The Telecom Digest for June 16, 2010
Volume 29 : Issue 162 : "text" Format
Messages in this Issue:
Starbucks: Free Wi-Fi at 6,700 US sites (Monty Solomon)
Cheating men beware of mobile snooping (David Clayton)
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Date: Mon, 14 Jun 2010 23:37:06 -0400
From: Monty Solomon <email@example.com>
Subject: Starbucks: Free Wi-Fi at 6,700 US sites
Starbucks: Free Wi-Fi at 6,700 US sites
By Ashley M. Heher, AP Retail Writer | June 14, 2010
CHICAGO --Starbucks Corp. will begin offering unlimited free wireless
Internet access at all company-operated U.S. locations starting July
1, part of an ongoing effort to bring more customers in the door.
The Wi-Fi access, which will eventually include a new network of news
and entertainment content exclusively for customers, comes as
Starbucks works to take business back from rivals like McDonald's
Corp. and independent cafes that have long offered free Internet.
The cafe chain, which recorded its first quarterly increase in
customers in 13 quarters earlier this year, had previously offered
two free hours of Web access each day to registered customers.
On average, laptop users spend about an hour using the wireless
Internet in Starbucks stores while mobile phone users who can use
Wi-Fi spend about 15 minutes on the network.
After the two-hour window, consumers at the Seattle chain were
charged $3.99 for two additional hours.
Officials said Monday that access will continue to be offered through
AT&T. But it won't require a Starbucks loyalty card, according to the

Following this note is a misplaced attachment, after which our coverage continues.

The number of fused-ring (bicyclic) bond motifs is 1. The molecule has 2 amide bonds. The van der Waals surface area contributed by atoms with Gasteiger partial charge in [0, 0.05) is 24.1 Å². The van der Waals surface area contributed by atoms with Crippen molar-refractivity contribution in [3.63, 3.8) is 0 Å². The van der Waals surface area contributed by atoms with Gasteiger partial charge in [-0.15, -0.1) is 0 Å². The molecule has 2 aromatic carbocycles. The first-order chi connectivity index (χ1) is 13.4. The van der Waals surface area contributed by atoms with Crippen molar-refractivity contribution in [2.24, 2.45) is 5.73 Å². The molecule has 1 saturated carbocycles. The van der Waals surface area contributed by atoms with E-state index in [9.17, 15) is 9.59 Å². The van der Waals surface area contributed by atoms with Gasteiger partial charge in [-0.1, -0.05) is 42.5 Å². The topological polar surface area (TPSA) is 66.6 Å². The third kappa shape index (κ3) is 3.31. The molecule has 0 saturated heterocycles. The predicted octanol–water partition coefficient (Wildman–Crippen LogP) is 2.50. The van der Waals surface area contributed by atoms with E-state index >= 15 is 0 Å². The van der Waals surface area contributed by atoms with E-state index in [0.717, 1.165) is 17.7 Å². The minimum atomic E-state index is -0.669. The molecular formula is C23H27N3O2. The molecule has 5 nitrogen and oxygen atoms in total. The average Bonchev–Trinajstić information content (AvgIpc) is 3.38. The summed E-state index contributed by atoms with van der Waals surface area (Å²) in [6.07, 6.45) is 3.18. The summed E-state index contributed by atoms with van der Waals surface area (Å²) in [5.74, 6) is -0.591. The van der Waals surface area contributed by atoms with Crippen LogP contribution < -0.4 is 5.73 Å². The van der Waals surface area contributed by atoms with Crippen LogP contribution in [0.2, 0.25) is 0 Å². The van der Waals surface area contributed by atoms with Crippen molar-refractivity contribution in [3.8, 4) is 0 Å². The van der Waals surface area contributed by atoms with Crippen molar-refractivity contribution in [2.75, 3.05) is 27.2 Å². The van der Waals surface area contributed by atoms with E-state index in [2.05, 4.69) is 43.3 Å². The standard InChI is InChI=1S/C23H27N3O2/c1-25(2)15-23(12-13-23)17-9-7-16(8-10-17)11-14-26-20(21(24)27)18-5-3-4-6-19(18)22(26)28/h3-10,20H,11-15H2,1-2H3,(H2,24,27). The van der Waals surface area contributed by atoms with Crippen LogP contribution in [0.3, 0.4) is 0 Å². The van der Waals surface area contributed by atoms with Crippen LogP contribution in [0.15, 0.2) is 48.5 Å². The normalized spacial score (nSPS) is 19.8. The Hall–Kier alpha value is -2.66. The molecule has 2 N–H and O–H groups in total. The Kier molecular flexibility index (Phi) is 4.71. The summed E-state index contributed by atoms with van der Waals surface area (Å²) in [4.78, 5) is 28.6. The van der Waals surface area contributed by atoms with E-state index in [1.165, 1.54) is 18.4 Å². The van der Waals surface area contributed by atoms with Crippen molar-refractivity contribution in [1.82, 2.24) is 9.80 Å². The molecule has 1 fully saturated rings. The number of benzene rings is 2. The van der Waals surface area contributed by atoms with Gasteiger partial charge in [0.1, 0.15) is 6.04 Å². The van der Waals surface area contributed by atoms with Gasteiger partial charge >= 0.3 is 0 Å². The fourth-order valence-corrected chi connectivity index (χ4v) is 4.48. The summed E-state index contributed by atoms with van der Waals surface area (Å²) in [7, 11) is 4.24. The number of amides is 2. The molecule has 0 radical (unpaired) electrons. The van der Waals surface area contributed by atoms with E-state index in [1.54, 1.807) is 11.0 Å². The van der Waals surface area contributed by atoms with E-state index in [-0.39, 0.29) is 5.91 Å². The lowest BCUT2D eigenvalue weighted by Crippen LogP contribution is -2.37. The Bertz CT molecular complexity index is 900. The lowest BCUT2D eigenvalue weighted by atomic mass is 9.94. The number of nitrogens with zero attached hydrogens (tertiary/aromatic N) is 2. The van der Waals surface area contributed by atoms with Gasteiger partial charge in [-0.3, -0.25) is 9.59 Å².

announcement Monday by CEO Howard Schultz, who spoke at a conference
in New York.
Date: Tue, 15 Jun 2010 15:59:31 +1000
From: David Clayton <firstname.lastname@example.org>
Subject: Cheating men beware of mobile snooping
Cheating men beware of mobile snooping
* From: AAP
* June 15, 2010 2:29AM
CHEATING men listen up - suspicious girlfriends and wives are most likely
checking your mobile phones, with 40 per cent of women admitting in a new
survey they regularly snoop for flirty text messages.
And it seems their spying is paying off.
Nearly one quarter claim to have caught their partner 'flirtexting' with
someone else via SMS or email, while 6.7 per cent of respondents revealed
they'd been busted themselves.
The Telstra survey into Australia's love affair with technology, which
quizzed 1,250 respondents on their mobile phone use, also found one in
five people have sent a flirty text to the wrong person by mistake.
For those in a serious relationship, women are more likely to woo with
their thumbs, with 41 per cent saying they engage in flirtexting compared
to 30 per cent of men.
When it comes to dating, technology appears to have sounded the
death-knell for real life romance.
More than half of the online respondents, aged 18-39, said it's acceptable
to ask a potential lover on the first date via text message.
And mobile phones are seemingly being used to end courtships too,
especially for those living in NSW, where 14 per cent of those surveyed
confessed to having digitally dumped someone.
Victorians weren't far behind, with 13.5 per cent revealing they had
broken up with a partner via SMS.
On the flip-side, more than half of the respondents said it wasn't okay to
drop someone electronically, or even over the phone.
And the biggest flirty-text turn-offs?
Too many abbreviations (LOL, BTW, OMG, ROFL, SXC), writing in caps-lock,
and the overuse of smiley faces.
The survey was conducted in the first week of June.
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